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Arts and Entertainment

LAist Interview: Janelle Brown, Author of All We Ever Wanted Was Everything

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Janelle Brown will be reading tonight at Skylight Books @ 7:30pm | Photo by Margo Silver

Janelle Brown's debut novel, All We Ever Wanted Was Everything, is just out and it's generating serious buzz for its funny, yet painful look at a family that can no longer keep up appearances. Brown will be reading tonight at Skylight Books @ 7:30pm.

You moved from the Bay Area to Los Angeles not too long ago. Why LA? What about it inspires you? Worries you? Surprises you? I moved for love – followed my future-husband down here. It's been about five years now and I finally feel like a pretty full-fledged Angeleno, though I'll always be a native San Franciscan at heart.

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What inspires me: The number of people truly, devotedly pursuing their creative ambitions. People in LA will decide to do something and just go for it – there's a lot of motivated dreamers here. The wonderful arts scene. Also: The weather. Tank tops at midnight: Bliss.

What worries me: The escalating price of going out: When did a glass of wine become a standard $10, and a side-salad at a local Italian joint start costing $12? The cost of living here just keeps skyrocketing – especially when you factor in gas and housing -- and it's marginalizing more and more people.

What surprises me: How little I actually drive. I live in Los Feliz, within walking distance to several grocery stores, cafes, restaurants, a wine bar, and a gelato shop; and I also work from home. My poor neglected car gets awfully dusty.

Top five things to do in LA?
1) Cinespia in the Hollywood Cemetary
2) Eating strawberries at the farmer's market in Hollywood
3) Dim Sum in the San Gabriel Valley
4) Hiking with my dog in Griffith Park
5) Disco-dancing and drinking cocktails in my own backyard on warm summer nights.

Favorite LA restaurants? I'm a foodie, so that's a dangerous question...
For brunch, Square One. For sushi, Sushi Ike. For everyday, Yuca's, Viet Noodle Bar, Park's Korean BBQ, Canele. For wine & snacks, Lou on Vine. For special meals, Jar, AOC, Mozza. For atmosphere, Café Stella.

What is the biggest misconception about Los Angeles? There's so many old hackneyed chestnuts – "oh, the terrible traffic, the vapidity, everyone's in the industry, all the women have fake breasts" – that it's hard to know where to start. Truly, it all gets so boring to listen to.

But the one that gets me the most is probably the "there's no literary scene in LA." You hear that a lot from people on the East Coast. Come on, really? Half of my friends are writers, and there's readings and events every night of the week here, not to mention some great literary magazines (Swink, Black Clock) and several of the best up-and-coming creative writing programs in the country.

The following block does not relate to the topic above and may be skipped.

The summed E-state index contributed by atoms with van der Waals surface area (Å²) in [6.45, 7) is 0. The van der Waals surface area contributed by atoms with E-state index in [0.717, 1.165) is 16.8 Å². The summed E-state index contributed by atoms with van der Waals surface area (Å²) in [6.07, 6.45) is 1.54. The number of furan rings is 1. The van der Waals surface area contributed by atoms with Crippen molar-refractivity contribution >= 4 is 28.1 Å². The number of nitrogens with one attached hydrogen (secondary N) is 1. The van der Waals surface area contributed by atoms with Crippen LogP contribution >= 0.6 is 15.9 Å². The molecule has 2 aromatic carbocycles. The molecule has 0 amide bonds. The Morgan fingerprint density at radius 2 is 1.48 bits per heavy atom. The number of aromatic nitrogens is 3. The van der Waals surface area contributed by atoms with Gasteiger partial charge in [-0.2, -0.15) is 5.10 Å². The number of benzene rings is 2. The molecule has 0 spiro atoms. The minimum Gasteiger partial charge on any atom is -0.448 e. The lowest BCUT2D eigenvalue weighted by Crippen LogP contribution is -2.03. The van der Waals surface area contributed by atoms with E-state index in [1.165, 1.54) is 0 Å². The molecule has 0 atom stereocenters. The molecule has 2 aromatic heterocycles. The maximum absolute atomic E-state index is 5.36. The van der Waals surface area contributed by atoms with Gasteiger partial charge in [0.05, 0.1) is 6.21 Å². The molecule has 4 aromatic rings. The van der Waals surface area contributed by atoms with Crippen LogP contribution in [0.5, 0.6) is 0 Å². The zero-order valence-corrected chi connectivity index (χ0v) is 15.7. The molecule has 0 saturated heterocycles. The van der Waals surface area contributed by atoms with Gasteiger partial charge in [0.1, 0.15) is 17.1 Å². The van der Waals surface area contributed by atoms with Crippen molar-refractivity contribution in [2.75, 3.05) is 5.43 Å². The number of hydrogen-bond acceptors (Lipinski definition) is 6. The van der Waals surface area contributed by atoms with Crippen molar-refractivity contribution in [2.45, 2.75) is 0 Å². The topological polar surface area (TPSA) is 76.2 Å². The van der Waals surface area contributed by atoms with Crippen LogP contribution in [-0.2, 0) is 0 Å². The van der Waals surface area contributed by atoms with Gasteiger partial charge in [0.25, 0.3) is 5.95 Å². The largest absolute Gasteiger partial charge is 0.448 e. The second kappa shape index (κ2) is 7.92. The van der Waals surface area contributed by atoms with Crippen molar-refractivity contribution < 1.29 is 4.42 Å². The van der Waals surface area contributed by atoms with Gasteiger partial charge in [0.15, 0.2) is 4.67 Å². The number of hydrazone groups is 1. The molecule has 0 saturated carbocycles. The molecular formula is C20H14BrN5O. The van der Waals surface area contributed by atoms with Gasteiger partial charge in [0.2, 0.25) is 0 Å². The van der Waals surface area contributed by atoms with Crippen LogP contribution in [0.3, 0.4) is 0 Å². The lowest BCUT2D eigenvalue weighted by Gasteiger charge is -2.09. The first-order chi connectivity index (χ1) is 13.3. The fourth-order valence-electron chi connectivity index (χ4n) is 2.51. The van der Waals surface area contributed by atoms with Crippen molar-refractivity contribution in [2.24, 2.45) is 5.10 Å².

Poor LA. People are so condescending to her.

Quintessential LA reading – what books and writers perfectly capture LA for you? It's hard to capture all of LA, with its vast geography and long history, in one novel. But here's some LA books that I've read and enjoyed lately:
Joan Didion – Play It As It Lays
Dana Spiotta - Lightning Field
Michelle Huneven - Jamesland
Marisa Silver – Babe In Paradise

And anything by James Ellroy, TC Boyle, Mike Davis or Aimee Bender

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In your novel, Margaret flees her affluent circle of well-heeled friends in Los Angeles to wrestle with family demons in Silicon Valley. While this group of women could easily fall into the stereotype of what many outside of (and in!) Los Angeles think about LA women (beautiful, great shoes, excellent handbags, only the finest champagne will do), you’ve given each of them significant careers, serious artistic endeavors, a genuine concern for their friends, etc. As a resident Angeleno, do you find that these types of women are often incorrectly judged? Or does the stereotype exist for good reason? One of the things that amazes me about Los Angeles is how many incredible, ambitious, creative women are here: filmmakers, artists, writers, musicians, entrepreneurs, producers and so on. One of the wonders of this town is that, on occasion, those women are also financially rewarded for their talents, and therefore are able to indulge in the finer things in life. And yet there's this persistent stereotype that to prove their seriousness, women should reject anything involving conspicuous consumption.

Yes, there are plenty of frivolous women (and men) in LA that are only interested with labels and appearances – as there are in any major American city -- but some of the most serious women I know here also sometimes splurge on a designer shoe or fancy meal. Hell, I own a Marc Jacobs handbag (gift) and am eating at Mozza next week (anniversary) and have a secret weakness for purple eyeshadow. I also buy a lot of clothes at thrift stores and eat $2 asada tacos and do volunteer work. It's called complexity, and that's what makes interesting characters – in real life Los Angeles, and in fiction too.

As a side note, I actually think that, perhaps because of the endemic sexism in Hollywood and its ancillary industries, women in LA do form really tight-knit networks and friendships. I spend a lot more time in groups of women and listening to women talk about feminist issues here than I did in San Francisco. Which is ironic because I actually ran a feminist zine in San Francisco for a while.